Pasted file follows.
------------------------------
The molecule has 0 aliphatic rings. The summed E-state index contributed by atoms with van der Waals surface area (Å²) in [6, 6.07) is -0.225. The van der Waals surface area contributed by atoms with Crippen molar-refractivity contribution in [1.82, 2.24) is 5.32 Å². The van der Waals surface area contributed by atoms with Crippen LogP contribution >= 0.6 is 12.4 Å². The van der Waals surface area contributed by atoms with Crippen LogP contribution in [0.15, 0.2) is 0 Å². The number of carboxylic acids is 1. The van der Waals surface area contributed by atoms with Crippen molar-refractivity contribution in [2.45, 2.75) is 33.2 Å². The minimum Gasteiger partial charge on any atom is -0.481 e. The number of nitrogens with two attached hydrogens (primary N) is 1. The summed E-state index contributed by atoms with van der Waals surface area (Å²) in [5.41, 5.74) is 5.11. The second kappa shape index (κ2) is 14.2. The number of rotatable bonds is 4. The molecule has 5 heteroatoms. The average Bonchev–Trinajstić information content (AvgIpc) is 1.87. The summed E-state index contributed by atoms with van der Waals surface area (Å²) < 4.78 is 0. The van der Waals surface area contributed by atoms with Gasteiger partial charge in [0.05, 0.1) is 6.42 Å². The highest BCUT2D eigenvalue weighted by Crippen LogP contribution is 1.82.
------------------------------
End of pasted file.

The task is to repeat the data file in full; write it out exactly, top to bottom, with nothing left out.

The molecule has 0 aliphatic rings. The summed E-state index contributed by atoms with van der Waals surface area (Å²) in [6, 6.07) is -0.225. The van der Waals surface area contributed by atoms with Crippen molar-refractivity contribution in [1.82, 2.24) is 5.32 Å². The van der Waals surface area contributed by atoms with Crippen LogP contribution >= 0.6 is 12.4 Å². The van der Waals surface area contributed by atoms with Crippen LogP contribution in [0.15, 0.2) is 0 Å². The number of carboxylic acids is 1. The van der Waals surface area contributed by atoms with Crippen molar-refractivity contribution in [2.45, 2.75) is 33.2 Å². The minimum Gasteiger partial charge on any atom is -0.481 e. The number of nitrogens with two attached hydrogens (primary N) is 1. The summed E-state index contributed by atoms with van der Waals surface area (Å²) in [5.41, 5.74) is 5.11. The second kappa shape index (κ2) is 14.2. The number of rotatable bonds is 4. The molecule has 5 heteroatoms. The average Bonchev–Trinajstić information content (AvgIpc) is 1.87. The summed E-state index contributed by atoms with van der Waals surface area (Å²) < 4.78 is 0. The van der Waals surface area contributed by atoms with Gasteiger partial charge in [0.05, 0.1) is 6.42 Å². The highest BCUT2D eigenvalue weighted by Crippen LogP contribution is 1.82.